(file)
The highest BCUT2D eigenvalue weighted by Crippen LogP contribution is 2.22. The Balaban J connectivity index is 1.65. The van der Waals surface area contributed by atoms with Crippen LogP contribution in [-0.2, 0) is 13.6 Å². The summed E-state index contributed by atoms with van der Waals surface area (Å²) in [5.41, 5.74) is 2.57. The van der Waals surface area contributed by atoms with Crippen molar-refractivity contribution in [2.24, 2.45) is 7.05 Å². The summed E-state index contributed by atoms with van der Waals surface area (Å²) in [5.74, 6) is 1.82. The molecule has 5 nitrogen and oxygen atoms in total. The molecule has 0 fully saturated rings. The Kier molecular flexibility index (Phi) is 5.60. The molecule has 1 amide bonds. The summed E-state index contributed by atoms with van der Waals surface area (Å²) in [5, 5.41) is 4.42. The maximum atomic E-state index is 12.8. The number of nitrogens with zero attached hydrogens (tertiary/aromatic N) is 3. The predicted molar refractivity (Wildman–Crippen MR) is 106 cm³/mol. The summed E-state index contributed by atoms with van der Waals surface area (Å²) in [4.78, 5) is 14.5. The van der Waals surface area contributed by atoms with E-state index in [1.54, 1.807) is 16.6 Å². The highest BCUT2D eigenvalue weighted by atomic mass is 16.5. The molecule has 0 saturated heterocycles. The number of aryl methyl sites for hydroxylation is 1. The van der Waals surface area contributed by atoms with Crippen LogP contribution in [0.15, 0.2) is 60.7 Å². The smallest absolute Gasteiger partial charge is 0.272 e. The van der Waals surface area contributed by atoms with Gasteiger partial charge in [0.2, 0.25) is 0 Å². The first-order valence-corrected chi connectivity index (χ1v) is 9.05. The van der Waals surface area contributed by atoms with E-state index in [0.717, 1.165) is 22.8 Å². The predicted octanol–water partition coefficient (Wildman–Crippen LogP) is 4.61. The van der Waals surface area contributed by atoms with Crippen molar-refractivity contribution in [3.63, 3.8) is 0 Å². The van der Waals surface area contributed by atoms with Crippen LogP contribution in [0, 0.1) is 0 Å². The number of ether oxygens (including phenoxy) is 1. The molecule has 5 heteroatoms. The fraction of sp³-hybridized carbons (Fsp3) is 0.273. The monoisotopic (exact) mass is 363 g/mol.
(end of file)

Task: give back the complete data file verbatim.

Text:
The highest BCUT2D eigenvalue weighted by Crippen LogP contribution is 2.22. The Balaban J connectivity index is 1.65. The van der Waals surface area contributed by atoms with Crippen LogP contribution in [-0.2, 0) is 13.6 Å². The summed E-state index contributed by atoms with van der Waals surface area (Å²) in [5.41, 5.74) is 2.57. The van der Waals surface area contributed by atoms with Crippen molar-refractivity contribution in [2.24, 2.45) is 7.05 Å². The summed E-state index contributed by atoms with van der Waals surface area (Å²) in [5.74, 6) is 1.82. The molecule has 5 nitrogen and oxygen atoms in total. The molecule has 0 fully saturated rings. The Kier molecular flexibility index (Phi) is 5.60. The molecule has 1 amide bonds. The summed E-state index contributed by atoms with van der Waals surface area (Å²) in [5, 5.41) is 4.42. The maximum atomic E-state index is 12.8. The number of nitrogens with zero attached hydrogens (tertiary/aromatic N) is 3. The predicted molar refractivity (Wildman–Crippen MR) is 106 cm³/mol. The summed E-state index contributed by atoms with van der Waals surface area (Å²) in [4.78, 5) is 14.5. The van der Waals surface area contributed by atoms with E-state index in [1.54, 1.807) is 16.6 Å². The highest BCUT2D eigenvalue weighted by atomic mass is 16.5. The molecule has 0 saturated heterocycles. The number of aryl methyl sites for hydroxylation is 1. The van der Waals surface area contributed by atoms with Crippen LogP contribution in [0.15, 0.2) is 60.7 Å². The smallest absolute Gasteiger partial charge is 0.272 e. The van der Waals surface area contributed by atoms with Gasteiger partial charge in [0.2, 0.25) is 0 Å². The first-order valence-corrected chi connectivity index (χ1v) is 9.05. The van der Waals surface area contributed by atoms with E-state index in [0.717, 1.165) is 22.8 Å². The predicted octanol–water partition coefficient (Wildman–Crippen LogP) is 4.61. The van der Waals surface area contributed by atoms with Crippen molar-refractivity contribution in [3.63, 3.8) is 0 Å². The van der Waals surface area contributed by atoms with Crippen LogP contribution in [0, 0.1) is 0 Å². The number of ether oxygens (including phenoxy) is 1. The molecule has 5 heteroatoms. The fraction of sp³-hybridized carbons (Fsp3) is 0.273. The monoisotopic (exact) mass is 363 g/mol.